Artist of the Day - The Decemberists

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    Artist of the Day - The Decemberists

    Killer show the other night at HoB.  They are one of my current favorite bands and have been for a few years since I first heard '16 Military Wives' off the Picaresque LP. A friend referred to them as a 21st century Jethro Tull, and while that's a fair moniker, it only scratches the surface.  Fitting, since in spite of a few singles, their songs are best heard, IMO, within the context of full albums.

    I guess they could be considered an acquired taste, but much easier if you have a thing for 19th century literature, british folk music and the occasional sea shanty or two.  But the more I listen, the more I like; the more I like, the more I respect what they're trying to do in bringing such diverse musical influences together into something genuinely new and interesting.  And The Decemberists are anything but boring.

    Their albums keep getting better, but "The Crane Wife" might still be my favorite.  It's based upon an obscure Japanese folk tale and sounds literally like a story being recited over a long journey or sea voyage.  It veers from moody dirge to joyous hymnal to plaintive ballad to flat-out rock and roll and rewards multiple listenings. 

    I've only heard half of their newest disc, "The King Is Dead" (homage to The Smiths...?), released a couple of weeks ago, but judging by that and the new songs I heard this weekend, they seem to be embracing more of the american folk- and roots rock tradition with appearances by Peter Buck and Gillian Welch.

    Opinions?

    For further listening:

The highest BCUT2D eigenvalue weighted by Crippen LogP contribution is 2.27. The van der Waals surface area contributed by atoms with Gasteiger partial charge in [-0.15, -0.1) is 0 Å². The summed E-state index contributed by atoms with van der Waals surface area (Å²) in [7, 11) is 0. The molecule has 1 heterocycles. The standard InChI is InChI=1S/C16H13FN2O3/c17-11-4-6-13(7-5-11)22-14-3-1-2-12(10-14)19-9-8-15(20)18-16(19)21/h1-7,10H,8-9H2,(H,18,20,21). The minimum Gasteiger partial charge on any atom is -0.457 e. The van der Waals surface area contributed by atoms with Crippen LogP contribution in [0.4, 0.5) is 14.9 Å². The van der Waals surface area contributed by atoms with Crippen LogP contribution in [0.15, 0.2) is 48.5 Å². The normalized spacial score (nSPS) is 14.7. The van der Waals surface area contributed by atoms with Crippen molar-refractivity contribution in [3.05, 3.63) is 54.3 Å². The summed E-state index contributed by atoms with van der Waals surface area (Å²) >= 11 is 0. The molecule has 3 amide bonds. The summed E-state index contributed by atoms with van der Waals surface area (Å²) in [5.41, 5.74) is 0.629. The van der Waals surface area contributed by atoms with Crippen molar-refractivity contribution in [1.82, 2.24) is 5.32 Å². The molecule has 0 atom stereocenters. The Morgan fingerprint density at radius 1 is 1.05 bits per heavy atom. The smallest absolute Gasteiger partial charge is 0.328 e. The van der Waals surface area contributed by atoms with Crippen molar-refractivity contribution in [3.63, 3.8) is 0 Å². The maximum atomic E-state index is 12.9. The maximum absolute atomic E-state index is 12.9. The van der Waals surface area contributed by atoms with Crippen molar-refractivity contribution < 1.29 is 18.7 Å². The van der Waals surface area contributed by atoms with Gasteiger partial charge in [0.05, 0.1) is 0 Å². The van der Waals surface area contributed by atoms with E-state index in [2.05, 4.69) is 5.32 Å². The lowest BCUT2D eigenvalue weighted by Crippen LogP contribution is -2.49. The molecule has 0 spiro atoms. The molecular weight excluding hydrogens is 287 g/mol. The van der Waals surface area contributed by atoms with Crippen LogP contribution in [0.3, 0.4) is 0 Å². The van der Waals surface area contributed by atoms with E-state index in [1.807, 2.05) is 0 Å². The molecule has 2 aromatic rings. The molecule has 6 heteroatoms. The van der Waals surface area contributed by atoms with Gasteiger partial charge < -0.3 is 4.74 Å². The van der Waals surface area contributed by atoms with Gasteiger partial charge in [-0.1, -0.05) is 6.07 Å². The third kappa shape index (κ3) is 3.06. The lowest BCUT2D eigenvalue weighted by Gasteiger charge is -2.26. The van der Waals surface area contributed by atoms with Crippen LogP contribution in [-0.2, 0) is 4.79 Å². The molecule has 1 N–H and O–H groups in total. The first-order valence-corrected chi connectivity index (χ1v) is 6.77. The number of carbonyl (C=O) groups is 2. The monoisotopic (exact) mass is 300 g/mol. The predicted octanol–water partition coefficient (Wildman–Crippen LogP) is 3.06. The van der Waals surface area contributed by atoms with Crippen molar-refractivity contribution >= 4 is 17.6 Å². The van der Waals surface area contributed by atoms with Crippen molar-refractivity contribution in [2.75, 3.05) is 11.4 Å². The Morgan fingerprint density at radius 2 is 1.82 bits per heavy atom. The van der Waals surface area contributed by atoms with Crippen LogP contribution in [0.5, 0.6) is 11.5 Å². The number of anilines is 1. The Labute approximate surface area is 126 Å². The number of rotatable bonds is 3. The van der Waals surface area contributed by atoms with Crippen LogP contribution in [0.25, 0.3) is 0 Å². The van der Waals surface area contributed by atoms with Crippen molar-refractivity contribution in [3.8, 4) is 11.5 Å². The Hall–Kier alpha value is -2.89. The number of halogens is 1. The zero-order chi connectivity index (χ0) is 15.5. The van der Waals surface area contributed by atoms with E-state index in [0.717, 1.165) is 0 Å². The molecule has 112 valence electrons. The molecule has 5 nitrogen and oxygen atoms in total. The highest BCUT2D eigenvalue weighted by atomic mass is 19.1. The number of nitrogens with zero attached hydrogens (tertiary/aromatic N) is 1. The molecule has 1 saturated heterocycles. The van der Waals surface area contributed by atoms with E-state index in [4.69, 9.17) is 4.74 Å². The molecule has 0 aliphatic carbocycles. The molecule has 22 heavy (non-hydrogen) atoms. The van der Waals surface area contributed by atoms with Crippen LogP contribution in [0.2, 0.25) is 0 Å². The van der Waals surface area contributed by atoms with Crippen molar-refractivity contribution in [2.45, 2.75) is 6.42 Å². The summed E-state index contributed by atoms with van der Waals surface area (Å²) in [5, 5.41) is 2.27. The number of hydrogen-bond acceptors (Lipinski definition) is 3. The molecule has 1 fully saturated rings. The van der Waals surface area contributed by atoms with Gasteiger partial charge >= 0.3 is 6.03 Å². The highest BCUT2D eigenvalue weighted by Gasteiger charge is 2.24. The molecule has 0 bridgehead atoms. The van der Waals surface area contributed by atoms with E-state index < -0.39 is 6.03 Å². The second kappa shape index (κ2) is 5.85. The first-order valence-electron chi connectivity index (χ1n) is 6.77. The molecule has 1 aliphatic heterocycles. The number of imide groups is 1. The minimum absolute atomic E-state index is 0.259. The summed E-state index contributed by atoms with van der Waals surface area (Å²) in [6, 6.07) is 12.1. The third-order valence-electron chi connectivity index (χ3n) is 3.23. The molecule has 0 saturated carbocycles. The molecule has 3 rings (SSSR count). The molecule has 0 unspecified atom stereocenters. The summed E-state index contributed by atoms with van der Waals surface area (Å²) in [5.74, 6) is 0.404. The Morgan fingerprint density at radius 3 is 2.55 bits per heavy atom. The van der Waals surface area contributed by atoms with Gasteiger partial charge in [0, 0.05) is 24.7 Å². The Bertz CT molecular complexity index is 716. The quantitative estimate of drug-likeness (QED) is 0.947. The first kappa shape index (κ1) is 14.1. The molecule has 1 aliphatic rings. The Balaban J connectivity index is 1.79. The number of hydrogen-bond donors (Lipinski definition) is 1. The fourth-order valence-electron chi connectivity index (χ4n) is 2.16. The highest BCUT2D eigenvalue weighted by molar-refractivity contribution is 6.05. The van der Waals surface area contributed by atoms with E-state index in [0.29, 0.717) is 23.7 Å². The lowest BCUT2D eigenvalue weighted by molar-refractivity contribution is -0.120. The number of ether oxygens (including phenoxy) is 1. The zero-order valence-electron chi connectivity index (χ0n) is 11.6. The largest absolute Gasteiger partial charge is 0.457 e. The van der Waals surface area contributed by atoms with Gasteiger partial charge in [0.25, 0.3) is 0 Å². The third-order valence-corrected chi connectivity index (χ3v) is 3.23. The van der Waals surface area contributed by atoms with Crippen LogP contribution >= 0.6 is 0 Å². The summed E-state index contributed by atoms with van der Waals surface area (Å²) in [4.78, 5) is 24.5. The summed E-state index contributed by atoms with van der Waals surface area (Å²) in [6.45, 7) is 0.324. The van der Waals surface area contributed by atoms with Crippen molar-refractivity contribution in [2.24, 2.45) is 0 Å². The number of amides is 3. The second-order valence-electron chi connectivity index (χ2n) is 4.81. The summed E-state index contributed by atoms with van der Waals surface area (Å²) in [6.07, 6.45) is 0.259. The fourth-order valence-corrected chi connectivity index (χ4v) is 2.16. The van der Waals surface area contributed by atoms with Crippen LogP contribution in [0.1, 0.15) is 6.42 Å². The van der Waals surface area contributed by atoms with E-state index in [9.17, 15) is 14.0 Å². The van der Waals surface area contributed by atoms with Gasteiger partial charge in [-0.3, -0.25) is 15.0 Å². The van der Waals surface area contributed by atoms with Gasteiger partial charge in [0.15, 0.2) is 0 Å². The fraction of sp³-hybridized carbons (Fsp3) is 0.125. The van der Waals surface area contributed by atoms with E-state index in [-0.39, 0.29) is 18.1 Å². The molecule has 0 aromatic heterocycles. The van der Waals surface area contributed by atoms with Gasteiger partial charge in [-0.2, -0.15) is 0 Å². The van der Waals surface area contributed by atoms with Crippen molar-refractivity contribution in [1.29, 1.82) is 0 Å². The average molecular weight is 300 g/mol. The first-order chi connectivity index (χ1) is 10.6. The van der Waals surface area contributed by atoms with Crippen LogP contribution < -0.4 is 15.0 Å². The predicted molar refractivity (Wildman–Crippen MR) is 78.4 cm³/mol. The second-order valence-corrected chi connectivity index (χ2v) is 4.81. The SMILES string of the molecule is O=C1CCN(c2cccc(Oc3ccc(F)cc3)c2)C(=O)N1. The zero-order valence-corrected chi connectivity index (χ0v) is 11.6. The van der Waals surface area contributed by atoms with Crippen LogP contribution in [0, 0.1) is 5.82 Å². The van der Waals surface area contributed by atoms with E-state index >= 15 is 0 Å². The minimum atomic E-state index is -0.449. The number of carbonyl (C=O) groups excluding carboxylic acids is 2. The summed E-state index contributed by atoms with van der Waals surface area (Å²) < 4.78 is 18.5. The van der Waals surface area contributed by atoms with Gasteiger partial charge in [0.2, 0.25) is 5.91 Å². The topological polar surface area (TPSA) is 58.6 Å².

O, Valencia!
    Clementine
    The Crane Wife, Part 3
    I Was Meant For The Stage
    The Rake's Song
    The Infanta
    The Mariner's Revenge Song
    Summersong
    The Perfect Crime, #2
    The Island
    The Wanting Comes In Waves
    Calamity Song
    Down By The Water
     
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    Re: Artist of the Day - The Decemberists

    i always thought that his voice sounds like the guy (jeff, i think?) from neutral milk hotel, and i worshipped neutral milk hotel for a while. i think that's why i am in the meh category...kinda wimpy, too. i mean, i can totally be a sucker for the wimpier stuff sometimes, but i just never liked them.

    i think it's also because this really pretentious kid i knew was obsessed with them and it was a turnoff.
     
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    Re: Artist of the Day - The Decemberists

    On the way home today I heard 'Down by the Water'.  Sounded very good.

     
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    Re: Artist of the Day - The Decemberists

    I can see why they appeal to you, Matty.   I do think they are a combination of an acquired taste and/or you have to really be interested in lyrics b/c their songs are very lyric-centric, if that makes sense. 

    They're not really "sweet" enough for me.  I haven't heard enough of their songs to know for sure, so maybe a bit "hit or miss"; if more of their songs followed suit to "Down by the Water",  that would be what would interest me. 

    Listen to "We Both Go Down Together"  against  "Losing my Religion"  (REM) and tell me if I am off base -- but notice anything?  

    I saw the review yesterday, did you see it?  Here it is in case you missed it  (decent review):


    http://www.boston.com/ae/music/articles/2011/01/31/decemberists_show_splendid_if_shortened_at_house_of_blues/
     
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    Re: Artist of the Day - The Decemberists